Is it dangerous to use anabolic steroids?
While anabolic steroids can, when combined with regular exercise, help to build up muscle, there are serious health risks associated with their use, including damage to the heart, liver and kidneys. Injecting steroids can damage veins, while sharing needles or syringes places users at risk of infection from HIV and hepatitis. Young people taking steroids may find their growth rate adversely affected.
In women steroids have a masculinising effect and can cause growth of facial and body hair, baldness, a deepening voice deepening, shrinking breasts, enlargement of the clitoris and disruption of the menstrual cycle.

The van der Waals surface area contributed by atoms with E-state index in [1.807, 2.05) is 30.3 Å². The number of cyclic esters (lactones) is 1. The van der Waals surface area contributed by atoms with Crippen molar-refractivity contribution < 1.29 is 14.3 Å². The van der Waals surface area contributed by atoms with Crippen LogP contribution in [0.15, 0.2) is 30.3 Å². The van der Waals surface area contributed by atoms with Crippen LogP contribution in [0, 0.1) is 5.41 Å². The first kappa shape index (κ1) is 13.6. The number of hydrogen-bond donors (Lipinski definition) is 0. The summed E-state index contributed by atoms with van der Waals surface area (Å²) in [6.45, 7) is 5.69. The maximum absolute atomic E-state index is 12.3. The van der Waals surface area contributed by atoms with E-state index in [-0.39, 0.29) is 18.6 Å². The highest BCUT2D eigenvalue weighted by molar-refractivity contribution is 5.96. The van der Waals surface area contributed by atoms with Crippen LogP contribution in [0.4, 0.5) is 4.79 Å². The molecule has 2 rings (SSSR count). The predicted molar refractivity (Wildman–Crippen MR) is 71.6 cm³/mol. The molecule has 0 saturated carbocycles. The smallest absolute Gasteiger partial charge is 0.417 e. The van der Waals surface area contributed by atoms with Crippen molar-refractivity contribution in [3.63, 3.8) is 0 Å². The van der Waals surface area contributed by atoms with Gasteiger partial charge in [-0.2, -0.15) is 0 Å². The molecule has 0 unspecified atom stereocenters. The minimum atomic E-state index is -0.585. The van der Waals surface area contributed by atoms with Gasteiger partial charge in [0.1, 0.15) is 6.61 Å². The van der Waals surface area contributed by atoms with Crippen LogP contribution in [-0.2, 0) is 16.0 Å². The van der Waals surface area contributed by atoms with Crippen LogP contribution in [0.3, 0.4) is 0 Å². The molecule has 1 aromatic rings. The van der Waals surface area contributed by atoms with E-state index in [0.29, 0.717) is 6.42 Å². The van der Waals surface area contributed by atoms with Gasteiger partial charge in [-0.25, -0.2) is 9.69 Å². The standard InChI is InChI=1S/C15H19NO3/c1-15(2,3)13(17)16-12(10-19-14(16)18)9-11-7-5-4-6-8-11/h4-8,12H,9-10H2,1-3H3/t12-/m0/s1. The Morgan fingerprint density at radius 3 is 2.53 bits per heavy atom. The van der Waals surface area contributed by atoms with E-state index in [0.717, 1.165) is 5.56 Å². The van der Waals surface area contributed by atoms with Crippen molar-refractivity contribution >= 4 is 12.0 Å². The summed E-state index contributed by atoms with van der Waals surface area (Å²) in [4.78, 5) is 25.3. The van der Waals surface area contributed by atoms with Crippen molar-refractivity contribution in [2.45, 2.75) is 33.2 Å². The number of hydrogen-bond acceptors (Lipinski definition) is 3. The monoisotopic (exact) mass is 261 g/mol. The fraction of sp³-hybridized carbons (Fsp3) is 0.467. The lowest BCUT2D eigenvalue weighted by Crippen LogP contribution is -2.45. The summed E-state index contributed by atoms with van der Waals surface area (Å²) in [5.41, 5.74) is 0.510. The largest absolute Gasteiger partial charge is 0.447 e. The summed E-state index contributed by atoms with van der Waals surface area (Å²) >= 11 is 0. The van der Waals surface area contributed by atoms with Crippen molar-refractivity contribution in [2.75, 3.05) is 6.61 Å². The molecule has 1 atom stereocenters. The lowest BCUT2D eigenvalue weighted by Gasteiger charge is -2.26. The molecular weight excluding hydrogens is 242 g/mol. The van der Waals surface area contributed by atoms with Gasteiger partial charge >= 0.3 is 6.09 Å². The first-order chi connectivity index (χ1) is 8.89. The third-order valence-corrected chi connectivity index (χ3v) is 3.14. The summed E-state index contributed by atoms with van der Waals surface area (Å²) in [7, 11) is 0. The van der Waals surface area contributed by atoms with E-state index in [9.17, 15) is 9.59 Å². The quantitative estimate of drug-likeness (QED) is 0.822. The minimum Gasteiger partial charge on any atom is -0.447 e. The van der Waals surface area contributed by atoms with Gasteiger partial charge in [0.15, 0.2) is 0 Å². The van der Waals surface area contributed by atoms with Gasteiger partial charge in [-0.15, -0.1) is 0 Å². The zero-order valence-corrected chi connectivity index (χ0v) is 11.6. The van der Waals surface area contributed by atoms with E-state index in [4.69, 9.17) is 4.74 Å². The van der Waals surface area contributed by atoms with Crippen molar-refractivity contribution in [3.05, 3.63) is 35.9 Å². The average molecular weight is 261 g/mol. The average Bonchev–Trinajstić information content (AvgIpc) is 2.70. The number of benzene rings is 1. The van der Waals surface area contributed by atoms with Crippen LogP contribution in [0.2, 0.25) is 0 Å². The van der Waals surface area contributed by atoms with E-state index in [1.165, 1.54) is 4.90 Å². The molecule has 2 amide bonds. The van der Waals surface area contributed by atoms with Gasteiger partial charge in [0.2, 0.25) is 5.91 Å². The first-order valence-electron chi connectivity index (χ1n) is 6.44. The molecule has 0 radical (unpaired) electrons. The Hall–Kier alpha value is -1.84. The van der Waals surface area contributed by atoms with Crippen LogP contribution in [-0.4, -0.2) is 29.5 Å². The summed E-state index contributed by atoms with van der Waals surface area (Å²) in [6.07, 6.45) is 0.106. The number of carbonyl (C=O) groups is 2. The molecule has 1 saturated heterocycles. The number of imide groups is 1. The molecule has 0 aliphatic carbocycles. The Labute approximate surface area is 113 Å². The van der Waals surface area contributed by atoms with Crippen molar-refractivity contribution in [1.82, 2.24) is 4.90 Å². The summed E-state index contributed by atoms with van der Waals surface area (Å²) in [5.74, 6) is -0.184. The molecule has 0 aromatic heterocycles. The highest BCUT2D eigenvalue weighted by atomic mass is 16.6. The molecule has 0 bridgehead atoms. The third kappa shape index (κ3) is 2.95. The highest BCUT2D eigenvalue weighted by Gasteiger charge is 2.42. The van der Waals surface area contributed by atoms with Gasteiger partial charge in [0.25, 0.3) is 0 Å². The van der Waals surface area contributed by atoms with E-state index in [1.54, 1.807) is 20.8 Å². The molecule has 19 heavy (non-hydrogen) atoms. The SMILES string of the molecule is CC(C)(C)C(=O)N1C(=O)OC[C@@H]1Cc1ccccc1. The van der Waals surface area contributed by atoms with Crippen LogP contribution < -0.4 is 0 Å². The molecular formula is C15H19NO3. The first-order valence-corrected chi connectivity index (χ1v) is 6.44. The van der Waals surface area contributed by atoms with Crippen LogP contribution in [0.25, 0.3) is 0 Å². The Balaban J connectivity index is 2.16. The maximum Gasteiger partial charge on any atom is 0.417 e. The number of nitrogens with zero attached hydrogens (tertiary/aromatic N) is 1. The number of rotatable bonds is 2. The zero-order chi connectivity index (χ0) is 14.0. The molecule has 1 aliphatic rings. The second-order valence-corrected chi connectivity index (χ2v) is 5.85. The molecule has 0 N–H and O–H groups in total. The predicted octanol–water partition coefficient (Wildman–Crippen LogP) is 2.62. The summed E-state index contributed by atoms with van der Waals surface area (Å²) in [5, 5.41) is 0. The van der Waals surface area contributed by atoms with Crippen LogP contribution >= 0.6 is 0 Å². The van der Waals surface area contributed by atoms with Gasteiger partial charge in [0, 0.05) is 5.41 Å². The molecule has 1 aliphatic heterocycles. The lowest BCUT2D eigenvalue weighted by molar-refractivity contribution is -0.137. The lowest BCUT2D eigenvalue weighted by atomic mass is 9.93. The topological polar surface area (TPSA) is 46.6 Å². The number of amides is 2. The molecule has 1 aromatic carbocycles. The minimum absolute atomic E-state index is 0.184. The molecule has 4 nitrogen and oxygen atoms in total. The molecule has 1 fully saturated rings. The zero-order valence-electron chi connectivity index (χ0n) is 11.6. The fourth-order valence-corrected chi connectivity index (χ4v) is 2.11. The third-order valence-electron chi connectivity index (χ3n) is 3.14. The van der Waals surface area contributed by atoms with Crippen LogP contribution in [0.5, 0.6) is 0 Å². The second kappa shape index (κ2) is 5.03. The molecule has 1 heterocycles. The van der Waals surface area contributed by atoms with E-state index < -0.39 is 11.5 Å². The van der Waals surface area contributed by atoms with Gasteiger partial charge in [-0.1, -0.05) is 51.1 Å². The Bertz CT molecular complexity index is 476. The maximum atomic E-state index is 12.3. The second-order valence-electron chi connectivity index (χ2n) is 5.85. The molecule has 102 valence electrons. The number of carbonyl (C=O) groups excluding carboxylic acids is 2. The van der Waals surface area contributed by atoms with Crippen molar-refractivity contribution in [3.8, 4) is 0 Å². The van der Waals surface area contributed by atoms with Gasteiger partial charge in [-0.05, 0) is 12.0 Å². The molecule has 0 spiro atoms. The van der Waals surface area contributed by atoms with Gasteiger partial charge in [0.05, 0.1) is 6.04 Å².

For men the risks include erection problems, breast growth, shrinking testicles, reduction in sperm levels and possible sterility.
Most anabolic steroids are banned by the World Anti-Doping Agency, the body that regulates the use of drugs in sport.
Anabolic steroids are Class C drugs, which means that they can only be sold by a pharmacist with a doctor's prescription. Possession without prescription isn't illegal but supplying steroids (even for free) carries penalties including imprisonment.
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